I'm not quite sure how I ended up with the habit of reading business books.
Well, that's not quite right. I know how I started. Library Journal had an opening for business and economics book reviewers, and I wanted to review for Library Journal, so I applied for it. Then I just started reading business books I didn't have to review, because I thought they would give me insight into the business world. This is something I could use, as I totally don't understand the business world. I mean, I understand it, in that I believe most businesses nowadays are out to screw me (telephone and internet service company, I'm looking at you), and I know from knowing salespeople that one of their favorite methods is to mirror your physical actions and motions so you feel more comfortable around them and are therefore more amenable to their sales pitches.* But real insight, I thought, would be a useful thing.
I don't know that I've gained a lot of insight over the years of reading business titles. But I have found this: when I find a good business book, it's always a book that really gets to me, or completely changes my thinking, or opens my eyes to some new ideas. Sometimes they even make me laugh. And that's worth something, even if I have to read or look at 100 books to find one good one.**
Take a book like Jonathan Pond's Safe Money in Tough Times: Everything You Need to Know to Survive the Financial Crisis. It's a fantastic book (I put it on the Library Journal Best Business Books list this year, and it was one of the picks I felt most strongly about) and if you want to know more about the financial mess we're in OR some great, common-sense ways to approach your own earning, saving, and investing, this is the book for you. In addition to finding it useful, I also found the author's clear-eyed approach to the world enjoyable. This was my favorite part of the whole book:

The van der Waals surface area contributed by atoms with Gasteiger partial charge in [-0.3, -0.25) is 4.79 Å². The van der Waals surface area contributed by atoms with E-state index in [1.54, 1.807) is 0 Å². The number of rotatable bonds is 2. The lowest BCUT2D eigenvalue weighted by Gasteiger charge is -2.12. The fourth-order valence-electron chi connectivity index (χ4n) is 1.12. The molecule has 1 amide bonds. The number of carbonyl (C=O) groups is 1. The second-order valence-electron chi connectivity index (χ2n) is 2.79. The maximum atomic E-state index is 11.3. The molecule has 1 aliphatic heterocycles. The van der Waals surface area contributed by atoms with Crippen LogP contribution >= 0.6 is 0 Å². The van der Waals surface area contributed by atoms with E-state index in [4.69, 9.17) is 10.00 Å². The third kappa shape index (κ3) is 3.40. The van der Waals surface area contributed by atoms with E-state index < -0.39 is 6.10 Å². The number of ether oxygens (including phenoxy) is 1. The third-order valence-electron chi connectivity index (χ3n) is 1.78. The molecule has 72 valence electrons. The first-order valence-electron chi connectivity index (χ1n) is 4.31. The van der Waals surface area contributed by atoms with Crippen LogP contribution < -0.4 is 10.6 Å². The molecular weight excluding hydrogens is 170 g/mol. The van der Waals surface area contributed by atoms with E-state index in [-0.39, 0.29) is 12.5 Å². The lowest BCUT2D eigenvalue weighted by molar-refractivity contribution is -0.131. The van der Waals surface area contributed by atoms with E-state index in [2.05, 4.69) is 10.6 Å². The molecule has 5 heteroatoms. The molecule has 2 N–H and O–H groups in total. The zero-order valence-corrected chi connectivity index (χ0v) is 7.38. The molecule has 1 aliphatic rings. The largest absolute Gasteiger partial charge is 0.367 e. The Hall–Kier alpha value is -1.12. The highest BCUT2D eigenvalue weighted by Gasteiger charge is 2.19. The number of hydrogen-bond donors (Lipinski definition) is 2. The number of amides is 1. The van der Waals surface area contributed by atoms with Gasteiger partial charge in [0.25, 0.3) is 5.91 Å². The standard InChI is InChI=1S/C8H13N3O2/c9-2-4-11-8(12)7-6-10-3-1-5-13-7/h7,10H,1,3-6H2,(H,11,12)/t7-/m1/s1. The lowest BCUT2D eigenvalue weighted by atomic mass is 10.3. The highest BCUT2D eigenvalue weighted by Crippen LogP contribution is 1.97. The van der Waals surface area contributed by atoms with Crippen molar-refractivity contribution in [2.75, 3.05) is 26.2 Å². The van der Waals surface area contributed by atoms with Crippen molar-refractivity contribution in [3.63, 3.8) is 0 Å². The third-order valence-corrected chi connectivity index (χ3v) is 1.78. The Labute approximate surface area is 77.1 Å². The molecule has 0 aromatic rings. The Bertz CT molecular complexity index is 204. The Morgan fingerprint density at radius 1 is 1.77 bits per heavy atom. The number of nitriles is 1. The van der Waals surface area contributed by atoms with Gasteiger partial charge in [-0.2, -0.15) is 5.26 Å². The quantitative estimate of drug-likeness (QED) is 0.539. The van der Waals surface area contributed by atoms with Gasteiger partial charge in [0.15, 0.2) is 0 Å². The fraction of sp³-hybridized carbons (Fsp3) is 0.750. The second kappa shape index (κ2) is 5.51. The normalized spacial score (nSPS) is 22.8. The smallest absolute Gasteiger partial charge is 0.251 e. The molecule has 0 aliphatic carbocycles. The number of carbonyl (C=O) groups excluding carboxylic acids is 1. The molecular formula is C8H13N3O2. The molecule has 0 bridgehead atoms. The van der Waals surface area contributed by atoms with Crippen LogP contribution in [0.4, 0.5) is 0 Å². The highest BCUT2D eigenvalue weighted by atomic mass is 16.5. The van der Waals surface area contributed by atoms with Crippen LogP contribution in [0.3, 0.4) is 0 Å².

"Reevaluate any contemplated major purchases, such as a home, home improvements, or an automobile, in light of the current economic situation. While the economy may benefit from these purchases, it may make sense to postpone them. (You can rely on other members of your community to boost the economy by buying things they neither need nor can afford.)" (p. 14.)
Come on. Even if it's in a how-to business book, that's funny. So that's why I hang in there on the business books. Every now and then, as in John Bowe's Nobodies, Ben Mezrich's The Accidental Billionaires***, and Paul Midler's Poorly Made in China (as well as anything written by Michael Lewis), they actually open my mind in ways I never expected. So do consider a business book this weekend. It may not make you happy, but it might blow your mind OR give you a laugh. Both good things.
**Really, that's about the ratio.
***About the founder of Facebook, who is icky, and who could care less about your privacy, especially if he can sell it for profit.